I’m not sure how I spotted the mermaid’s purse on the strandline of this beach at Kingsbarns near St Andrews, but I think it was the regularity of its shape in amongst the erratic jumble of kelp that first caught my attention.
I crouched down and cradled the mermaid’s purse in my hands. It is such an apt name for these empty pouch-like leathery egg capsules of dogfish and rays. This one belonged to a lesser spotted dogfish and was pale in colour, rectangular and about two inches long, with filamentous tendrils at each corner.
As the eggs are deposited, the female dogfish repeatedly swims round some object such as a clump of seaweed, until the filaments of the capsule become entangled and firmly anchored to the seabed.
Over the course of a few months the embryo gradually develops into a tiny baby dogfish, which will then break free from the protective casing. After stormy weather, these now vacant egg cases are often washed ashore.
A member of the shark family, dogfish are relatively common in our inshore waters, growing up to a couple of feet in length and living on the seabed where they feed upon crustaceans and other small marine creatures.
Dogfish is not a name I particularly like, especially since the prefix ‘dog’ in traditional nature nomenclature is often used in the sense that the species is inferior in some way.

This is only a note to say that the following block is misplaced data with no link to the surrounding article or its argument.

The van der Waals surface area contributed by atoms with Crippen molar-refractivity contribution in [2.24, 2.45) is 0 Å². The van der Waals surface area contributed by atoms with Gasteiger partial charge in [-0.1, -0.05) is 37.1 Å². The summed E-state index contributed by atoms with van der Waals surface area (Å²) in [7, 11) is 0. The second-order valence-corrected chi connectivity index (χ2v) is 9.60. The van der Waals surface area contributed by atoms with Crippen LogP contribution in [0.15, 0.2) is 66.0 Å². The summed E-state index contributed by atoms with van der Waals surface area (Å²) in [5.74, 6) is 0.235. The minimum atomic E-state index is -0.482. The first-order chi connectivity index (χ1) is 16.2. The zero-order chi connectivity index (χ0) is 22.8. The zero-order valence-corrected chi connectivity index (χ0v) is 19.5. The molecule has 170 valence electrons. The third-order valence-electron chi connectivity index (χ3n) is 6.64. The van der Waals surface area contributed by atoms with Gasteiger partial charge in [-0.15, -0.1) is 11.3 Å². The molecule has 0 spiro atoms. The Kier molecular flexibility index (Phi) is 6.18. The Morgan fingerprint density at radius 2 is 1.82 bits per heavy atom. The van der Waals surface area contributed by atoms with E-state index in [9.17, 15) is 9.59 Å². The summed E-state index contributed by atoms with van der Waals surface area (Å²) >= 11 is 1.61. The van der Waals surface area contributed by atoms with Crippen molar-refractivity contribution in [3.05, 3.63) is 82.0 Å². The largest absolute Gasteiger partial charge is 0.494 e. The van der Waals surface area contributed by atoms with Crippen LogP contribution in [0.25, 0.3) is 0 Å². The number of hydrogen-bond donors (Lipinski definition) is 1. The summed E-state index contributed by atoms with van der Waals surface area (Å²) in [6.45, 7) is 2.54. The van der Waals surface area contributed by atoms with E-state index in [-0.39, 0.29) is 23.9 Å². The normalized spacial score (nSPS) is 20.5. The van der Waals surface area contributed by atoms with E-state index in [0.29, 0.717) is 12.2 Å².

Nowadays there is a trend to call this fish the small-spotted catshark, which has a nicer ring to it. But I’ve always known them as dogfish and find it difficult to change the habit.
I had a most enjoyable day recently trekking up Glen Tilt from Blair Atholl. It is such a magical place, a deep fissure in the landscape stretching for many miles from Perthshire right into the heart of the Cairngorms.
I was on the look-out for golden eagles soaring over one of the high ridges flanking the glen. All the more so because January is a good time to watch eagles engage in their spectacular aerial courtship displays.
The great Scottish naturalist Seton Gordon described how he once saw two eagles ‘meet and perform, without enmity, breath-taking aerial manoeuvres, rising into the clouds, falling through them at tremendous speed, then flattening out and sailing into the wind with wings so steady’.
It is a magnificent sight, but you need the luck to be with you. Although I walked the glen for five hours and scanned the sky continuously, there were, alas, no eagles about. But their absence was compensated by several sightings of ravens, their deep guttural croaks carrying far in the wind. They too are thinking about breeding just now and engage in airborne displays as stunning as any eagle, including barrel rolls where the bird flies upside down.
Seeing these flirty ravens against the snow-patched buttresses of the cold winter glen seemed strangely incongruous and a reminder that spring is not as far away as one might think.
Mermaid’s purses can be found on beaches at any time of the year. Those of rays, such as the thornback ray, are slightly larger than dogfish egg cases and tend to be darker in colour.